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- Gage & Tollner
- NYT Critic's Pick
- American;Seafood;Steak Houses
- 372 Fulton Street
Walk along Fulton Mall in Downtown Brooklyn. Ignore the wig shop, the pawnshop, the tattoo parlor, the second-floor dentists, the cellphone stores. Look both ways, twice, and dart across the narrow street, keeping an eye on the double-length buses that shoot by just inches from the curb. You’ll pass sheets of plywood and for-lease signs. When you see two tall white columns holding up a porch, turn in and give the revolving door a shove. It will wheel around and deposit you in the 19th century.
Blink. It’s really true. Gage & Tollner is back.
The graceful chandeliers have gone electric, but their long, curling brass tendrils seem to glow more warmly than they did in the gaslight days, which lasted until the original Gage & Tollner closed in 2004.
Actually, everything about this reincarnation glows. The cherry-wood arches (original), the floorboards (new), the rows of tall mirrors reflecting one another on and on to the vanishing point — they all look better than they did in the 1990s and early 2000s, let alone over the past 17 years when a series of business, each less apt than the last, took over the space: first TGI Fridays, then Arby’s, and eventually a bazaar selling phone cases, plastic bracelets, bras and hair scrunchies. All the brass and woodwork stayed — they had to, because the whole 1892 interior has landmark protection — but toward the end every last detail looked as if it just wanted to be put out of its misery.
It’s not just the interior that shines now, though. Under St. John Frizell, Ben Schneider and Sohui Kim, who took over the lease in 2018 and brought the space back as an oyster and chop house, the whole restaurant radiates confidence, capability and relevance.
The last quality was the most challenging of all. Previous owners seemed to conclude that a gaslit dining room had no place among the ragtag shops of Fulton Mall. The strip was more successful than many people realized, with reliably high rents and heavy foot traffic by day. At night, though, after the shops and offices closed, there were few reasons to visit the area.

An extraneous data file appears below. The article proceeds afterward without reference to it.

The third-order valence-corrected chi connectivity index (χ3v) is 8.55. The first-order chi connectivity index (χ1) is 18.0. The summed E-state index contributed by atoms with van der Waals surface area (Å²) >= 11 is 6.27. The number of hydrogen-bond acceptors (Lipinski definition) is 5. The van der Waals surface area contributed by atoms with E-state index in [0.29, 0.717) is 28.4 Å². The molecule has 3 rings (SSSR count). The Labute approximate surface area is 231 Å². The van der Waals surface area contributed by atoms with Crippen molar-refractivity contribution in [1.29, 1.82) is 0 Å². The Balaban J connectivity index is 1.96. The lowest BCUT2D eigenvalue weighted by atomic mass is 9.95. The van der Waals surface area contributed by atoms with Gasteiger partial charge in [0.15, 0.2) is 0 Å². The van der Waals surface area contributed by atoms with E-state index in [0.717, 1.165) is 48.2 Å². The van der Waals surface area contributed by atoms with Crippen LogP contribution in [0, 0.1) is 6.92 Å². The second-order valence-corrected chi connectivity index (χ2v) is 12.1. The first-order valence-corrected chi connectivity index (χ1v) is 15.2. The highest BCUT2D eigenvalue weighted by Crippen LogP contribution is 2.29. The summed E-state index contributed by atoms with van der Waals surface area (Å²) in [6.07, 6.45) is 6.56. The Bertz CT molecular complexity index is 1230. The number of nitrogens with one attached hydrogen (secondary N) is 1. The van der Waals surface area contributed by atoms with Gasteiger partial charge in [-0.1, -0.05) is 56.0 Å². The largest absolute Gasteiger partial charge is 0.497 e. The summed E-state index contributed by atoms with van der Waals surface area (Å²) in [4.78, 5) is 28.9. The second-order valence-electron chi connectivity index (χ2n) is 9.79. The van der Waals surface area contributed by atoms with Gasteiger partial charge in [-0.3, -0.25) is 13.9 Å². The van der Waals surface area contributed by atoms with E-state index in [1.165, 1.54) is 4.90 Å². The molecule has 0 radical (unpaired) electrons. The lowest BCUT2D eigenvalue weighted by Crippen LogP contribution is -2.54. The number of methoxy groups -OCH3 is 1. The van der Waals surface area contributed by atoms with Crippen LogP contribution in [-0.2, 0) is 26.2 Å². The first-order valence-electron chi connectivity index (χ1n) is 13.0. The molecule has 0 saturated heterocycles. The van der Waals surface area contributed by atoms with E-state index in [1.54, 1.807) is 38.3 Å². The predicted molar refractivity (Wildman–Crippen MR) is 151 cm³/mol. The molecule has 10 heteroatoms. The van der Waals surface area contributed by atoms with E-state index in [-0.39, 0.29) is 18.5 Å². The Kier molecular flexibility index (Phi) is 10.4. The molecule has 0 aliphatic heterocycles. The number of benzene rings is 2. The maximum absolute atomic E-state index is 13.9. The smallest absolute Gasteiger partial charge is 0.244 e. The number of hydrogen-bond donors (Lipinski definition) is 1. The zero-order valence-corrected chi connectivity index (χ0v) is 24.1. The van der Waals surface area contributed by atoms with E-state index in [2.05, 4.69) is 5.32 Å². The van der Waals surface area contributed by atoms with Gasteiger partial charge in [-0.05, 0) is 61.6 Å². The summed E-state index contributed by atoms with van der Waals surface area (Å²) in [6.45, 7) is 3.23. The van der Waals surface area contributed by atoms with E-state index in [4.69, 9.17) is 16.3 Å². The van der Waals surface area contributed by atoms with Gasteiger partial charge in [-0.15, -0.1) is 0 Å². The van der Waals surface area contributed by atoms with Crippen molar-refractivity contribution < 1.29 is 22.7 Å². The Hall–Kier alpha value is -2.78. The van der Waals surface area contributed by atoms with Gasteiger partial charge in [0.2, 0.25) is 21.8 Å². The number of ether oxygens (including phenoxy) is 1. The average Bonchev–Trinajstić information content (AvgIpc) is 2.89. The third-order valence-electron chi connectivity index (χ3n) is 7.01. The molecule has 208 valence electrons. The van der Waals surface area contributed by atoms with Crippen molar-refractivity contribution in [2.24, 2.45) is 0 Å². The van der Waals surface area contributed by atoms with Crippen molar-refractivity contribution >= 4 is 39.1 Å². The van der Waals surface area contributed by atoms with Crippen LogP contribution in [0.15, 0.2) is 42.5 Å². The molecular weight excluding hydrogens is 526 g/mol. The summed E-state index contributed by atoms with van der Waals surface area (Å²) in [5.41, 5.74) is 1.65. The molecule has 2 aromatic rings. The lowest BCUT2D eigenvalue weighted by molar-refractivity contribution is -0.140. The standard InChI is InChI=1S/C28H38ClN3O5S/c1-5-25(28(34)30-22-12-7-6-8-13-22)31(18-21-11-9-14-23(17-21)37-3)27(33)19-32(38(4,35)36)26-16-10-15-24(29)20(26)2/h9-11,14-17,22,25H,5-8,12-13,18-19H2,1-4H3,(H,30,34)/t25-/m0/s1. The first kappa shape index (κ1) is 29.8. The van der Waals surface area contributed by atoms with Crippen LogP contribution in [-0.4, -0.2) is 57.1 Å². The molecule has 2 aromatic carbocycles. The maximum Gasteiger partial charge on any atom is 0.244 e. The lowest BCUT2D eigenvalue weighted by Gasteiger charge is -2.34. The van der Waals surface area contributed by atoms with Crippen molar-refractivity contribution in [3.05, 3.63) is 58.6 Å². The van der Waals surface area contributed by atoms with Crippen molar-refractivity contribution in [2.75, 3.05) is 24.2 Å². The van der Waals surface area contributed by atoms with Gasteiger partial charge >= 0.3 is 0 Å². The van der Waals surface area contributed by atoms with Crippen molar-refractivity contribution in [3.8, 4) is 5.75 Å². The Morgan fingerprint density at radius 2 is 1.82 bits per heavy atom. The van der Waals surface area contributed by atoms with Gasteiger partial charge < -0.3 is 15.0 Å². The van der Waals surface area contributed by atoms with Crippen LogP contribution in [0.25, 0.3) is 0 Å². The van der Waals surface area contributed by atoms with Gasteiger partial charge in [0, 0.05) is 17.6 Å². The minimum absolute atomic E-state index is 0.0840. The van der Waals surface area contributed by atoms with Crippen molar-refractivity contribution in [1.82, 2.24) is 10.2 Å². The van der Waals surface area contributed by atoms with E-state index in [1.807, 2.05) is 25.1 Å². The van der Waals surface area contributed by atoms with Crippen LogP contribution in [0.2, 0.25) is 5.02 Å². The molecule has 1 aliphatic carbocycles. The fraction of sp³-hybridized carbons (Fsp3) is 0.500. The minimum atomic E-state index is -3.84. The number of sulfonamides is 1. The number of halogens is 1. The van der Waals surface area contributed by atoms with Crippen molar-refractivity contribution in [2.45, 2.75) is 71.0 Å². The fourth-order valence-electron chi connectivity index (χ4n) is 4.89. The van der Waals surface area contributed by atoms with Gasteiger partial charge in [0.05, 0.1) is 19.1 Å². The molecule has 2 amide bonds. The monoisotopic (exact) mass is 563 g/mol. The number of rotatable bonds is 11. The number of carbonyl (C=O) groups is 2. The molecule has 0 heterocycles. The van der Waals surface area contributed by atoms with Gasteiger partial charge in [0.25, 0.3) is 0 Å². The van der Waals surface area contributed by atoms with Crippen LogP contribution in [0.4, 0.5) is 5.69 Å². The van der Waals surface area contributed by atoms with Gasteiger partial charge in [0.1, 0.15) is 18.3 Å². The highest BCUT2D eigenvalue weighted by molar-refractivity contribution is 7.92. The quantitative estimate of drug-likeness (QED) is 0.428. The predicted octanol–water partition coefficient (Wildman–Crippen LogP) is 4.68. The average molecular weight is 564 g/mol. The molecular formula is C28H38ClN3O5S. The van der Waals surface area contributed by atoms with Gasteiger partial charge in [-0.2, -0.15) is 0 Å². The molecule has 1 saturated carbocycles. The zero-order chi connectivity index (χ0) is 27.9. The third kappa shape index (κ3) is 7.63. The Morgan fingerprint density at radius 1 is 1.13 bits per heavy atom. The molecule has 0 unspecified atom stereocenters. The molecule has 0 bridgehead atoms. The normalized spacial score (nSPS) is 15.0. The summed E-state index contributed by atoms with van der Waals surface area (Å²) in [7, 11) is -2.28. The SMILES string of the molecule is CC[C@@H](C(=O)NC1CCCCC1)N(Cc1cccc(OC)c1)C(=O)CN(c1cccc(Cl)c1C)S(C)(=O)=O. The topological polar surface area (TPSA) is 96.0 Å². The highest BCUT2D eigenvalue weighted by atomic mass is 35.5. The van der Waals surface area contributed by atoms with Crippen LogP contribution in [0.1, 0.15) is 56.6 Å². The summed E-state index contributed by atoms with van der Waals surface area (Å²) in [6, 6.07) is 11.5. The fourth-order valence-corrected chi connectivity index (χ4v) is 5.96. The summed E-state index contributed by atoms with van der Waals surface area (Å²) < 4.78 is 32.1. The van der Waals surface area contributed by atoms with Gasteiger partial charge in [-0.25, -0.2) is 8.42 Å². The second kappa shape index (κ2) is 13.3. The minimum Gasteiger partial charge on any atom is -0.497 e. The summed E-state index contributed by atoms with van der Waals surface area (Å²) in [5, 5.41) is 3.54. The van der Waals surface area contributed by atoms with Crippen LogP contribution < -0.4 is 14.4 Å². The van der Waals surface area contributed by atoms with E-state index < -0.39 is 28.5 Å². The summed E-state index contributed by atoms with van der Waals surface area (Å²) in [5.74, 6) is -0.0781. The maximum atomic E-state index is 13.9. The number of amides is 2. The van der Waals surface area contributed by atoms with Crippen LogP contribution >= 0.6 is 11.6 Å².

An isolated restaurant in a downtown district will always struggle after dark unless it makes an unusually compelling case for itself as a destination. Gage & Tollner, around 2000, did not make that case. Today it does.
The bar used to be an afterthought. Now it shows off some of the things this restaurant does best. Were you thinking about starting with chilled shellfish on ice? You will be once you see all the people at the bar sharing littleneck clams, oysters, shrimp or chilled split lobsters laid out on pebble ice. The raw shellfish are as sparkling and cold as the water in Nova Scotia; the shrimp and lobster are juicy and pink, and delicious with or without the classic cocktail sauce.
Meanwhile, one of the jacketed bartenders will almost certainly be bending over a shaker or holding it in the air. The menu has seven variations on the martini, along with the Rob Roy, the Jack Rose and a dozen other drinks older than Joe Biden. The bar is Mr. Frizell’s department, and the drinks are as historically precise and sensitively proportioned as the ones he was known for mixing at his other business, Fort Defiance, in temporary hibernation in Red Hook, Brooklyn.